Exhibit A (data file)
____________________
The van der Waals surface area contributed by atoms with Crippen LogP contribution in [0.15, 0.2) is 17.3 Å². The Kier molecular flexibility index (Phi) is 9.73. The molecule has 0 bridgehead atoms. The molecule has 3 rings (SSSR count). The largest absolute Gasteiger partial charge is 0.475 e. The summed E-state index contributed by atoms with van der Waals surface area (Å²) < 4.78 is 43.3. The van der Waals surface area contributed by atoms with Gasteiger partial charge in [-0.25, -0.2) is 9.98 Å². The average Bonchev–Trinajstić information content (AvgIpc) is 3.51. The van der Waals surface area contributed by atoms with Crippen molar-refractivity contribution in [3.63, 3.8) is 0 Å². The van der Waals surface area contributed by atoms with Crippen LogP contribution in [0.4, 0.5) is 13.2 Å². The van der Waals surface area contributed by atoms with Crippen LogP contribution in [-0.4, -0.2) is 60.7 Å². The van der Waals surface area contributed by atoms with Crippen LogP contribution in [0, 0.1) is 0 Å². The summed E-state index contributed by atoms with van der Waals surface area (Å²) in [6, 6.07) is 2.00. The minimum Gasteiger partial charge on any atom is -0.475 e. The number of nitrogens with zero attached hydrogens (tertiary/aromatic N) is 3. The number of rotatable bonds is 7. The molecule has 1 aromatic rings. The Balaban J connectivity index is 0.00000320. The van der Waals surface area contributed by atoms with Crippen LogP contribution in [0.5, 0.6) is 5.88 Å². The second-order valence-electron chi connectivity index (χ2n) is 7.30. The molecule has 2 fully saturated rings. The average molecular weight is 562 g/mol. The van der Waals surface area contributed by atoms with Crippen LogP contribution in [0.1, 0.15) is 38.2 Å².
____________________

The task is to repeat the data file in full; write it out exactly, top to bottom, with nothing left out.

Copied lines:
The van der Waals surface area contributed by atoms with Crippen LogP contribution in [0.15, 0.2) is 17.3 Å². The Kier molecular flexibility index (Phi) is 9.73. The molecule has 0 bridgehead atoms. The molecule has 3 rings (SSSR count). The largest absolute Gasteiger partial charge is 0.475 e. The summed E-state index contributed by atoms with van der Waals surface area (Å²) < 4.78 is 43.3. The van der Waals surface area contributed by atoms with Gasteiger partial charge in [-0.25, -0.2) is 9.98 Å². The average Bonchev–Trinajstić information content (AvgIpc) is 3.51. The van der Waals surface area contributed by atoms with Crippen molar-refractivity contribution in [3.63, 3.8) is 0 Å². The van der Waals surface area contributed by atoms with Crippen LogP contribution in [0.4, 0.5) is 13.2 Å². The van der Waals surface area contributed by atoms with Crippen LogP contribution in [-0.4, -0.2) is 60.7 Å². The van der Waals surface area contributed by atoms with Crippen LogP contribution in [0, 0.1) is 0 Å². The summed E-state index contributed by atoms with van der Waals surface area (Å²) in [6, 6.07) is 2.00. The minimum Gasteiger partial charge on any atom is -0.475 e. The number of nitrogens with zero attached hydrogens (tertiary/aromatic N) is 3. The number of rotatable bonds is 7. The molecule has 1 aromatic rings. The Balaban J connectivity index is 0.00000320. The van der Waals surface area contributed by atoms with Crippen LogP contribution in [0.5, 0.6) is 5.88 Å². The second-order valence-electron chi connectivity index (χ2n) is 7.30. The molecule has 2 fully saturated rings. The average molecular weight is 562 g/mol. The van der Waals surface area contributed by atoms with Crippen LogP contribution in [0.1, 0.15) is 38.2 Å².